Photos courtesy of GOOMHEO and Sia Arnika

Screwing with puffers: these designers are making sexy, surreal outerwear

Goom Heo, Sia Arnika and Chen Peng are redefining the puffer’s purpose, from utility garb to statement piece.

by Zoë Kendall
|
04 May 2022, 3:50pm

Photos courtesy of GOOMHEO and Sia Arnika

If the onset of summer is measured in square inches of skin (revealed by way of micro miniskirts, peekaboo crochet and heat-reactive dresses), then winter marks its arrival in shades of outerwear. Chilly temperatures herald an onslaught of Uniqlo’s Ultra Light Down. By the first frost, the sidewalks are covered in the familiar two-tone of The North Face’s Nupste. Snow or sleet calls for something studier — a Moncler, perhaps? 

When it comes to winter weather, the puffer reigns supreme. Outside of the usual suspects, however, a handful of innovative labels are proving that there’s a puffer for all seasons. For all your transitional weather needs, Goom Heo’s here to provide baffling mini dresses and the requisite leg warmers. What about an ultra-cropped puff for summer? Sia Arnika’s got you covered – or not so much! And if you’re taking a sojourn into the metaverse, Chen Peng has just the NFT for you. With their sexy, surreal and summer-ready garments, these designers are redefining the puffer jacket, pushing it far beyond its utilitarian origins and into the realm of statement wear.

a model wearing GOOMHEO's sexy puffer jackets
a model wearing GOOMHEO's sexy puffer jackets

Goom Heo

Born in South Korea, Goom Heo moved to London to found her eponymous label, GOOMHEO. “Genderless, fluid aesthetics” permeate Goom’s menswear garments, which highlight the similarities and differences between typically masculine and feminine design elements. 

What’s the concept behind your AW22 collection, titled Infinite Glacier?
Through our AW22 collection, I wanted to experiment with new ways of defining what “genderless” means to GOOMHEO. In terms of design, icy, cold and stiff structures were the main keywords that initiated this collection.

Conventionally, puffer jackets are worn to protect from the cold and provide warmth. Why and how were you challenging the purpose of the puffer jacket with your AW22 puffer pieces?
Our puffer jacket and vest were the very first designs we developed when we began our AW22 collection. The idea was simple: we’d been using this draping technique quite often in the past few seasons and I wanted to do something new with the puffer jacket. I asked my team if they’d seen any draped puffer pieces and we all agreed that it’s quite fresh, visually, but also challenging and sounded fun to develop.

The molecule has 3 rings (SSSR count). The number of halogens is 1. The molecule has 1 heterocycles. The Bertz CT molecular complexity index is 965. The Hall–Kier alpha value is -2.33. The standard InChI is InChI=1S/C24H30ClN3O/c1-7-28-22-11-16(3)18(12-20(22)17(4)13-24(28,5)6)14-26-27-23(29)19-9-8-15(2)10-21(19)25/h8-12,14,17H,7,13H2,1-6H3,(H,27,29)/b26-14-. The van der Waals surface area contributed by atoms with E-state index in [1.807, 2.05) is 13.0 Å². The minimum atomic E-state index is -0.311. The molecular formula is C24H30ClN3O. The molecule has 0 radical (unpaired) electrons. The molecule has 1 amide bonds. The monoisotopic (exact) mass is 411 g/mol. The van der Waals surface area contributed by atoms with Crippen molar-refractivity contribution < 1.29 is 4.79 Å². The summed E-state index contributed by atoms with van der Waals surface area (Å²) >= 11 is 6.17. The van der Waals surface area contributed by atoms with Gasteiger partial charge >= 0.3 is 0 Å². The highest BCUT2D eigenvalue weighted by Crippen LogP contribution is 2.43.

How do you envision the relationship with aesthetics and utility when it comes to your work?
I believe aesthetics are important but if I want to see real people wearing my garments, which makes my world a reality, utility is also important to consider. I don’t think all the pieces need to be useful, functional garments. Think of some clothes you have in your wardrobe that you only wear when you want to dress up, or something you want to archive because you just love it even though it’s not useful, or something that’s uncomfortable to wear but you feel fabulous in it. I believe we all have at least one of these pieces.

How does the body inform your work?
To me, garments play differently and have a different mood or character depending on who is wearing them.

a model wearing sia arnika's sexy puffer jackets
a model wearing sia arnika's sexy puffer jackets

Sia Arnika

After an idyllic childhood spent on the Danish island of Mors, Sia Arnika moved to the bustling metropolis of Berlin in the early 2010s. Nearly a decade later — at the beginning of the pandemic — she founded her namesake womenswear label, which explores the possibilities of hybridity in fashion.

What’s the concept behind your AW22 collection?
When I was putting the collection together I had this one film character in my head. She lives somewhere in between Sin City and Chinatown. It's a classic neo-noir tale of a babe mixed up with the wrong crowd, where all of the players have a past they’re trying to escape from. It’s a dark tale filled with mystery and suspense.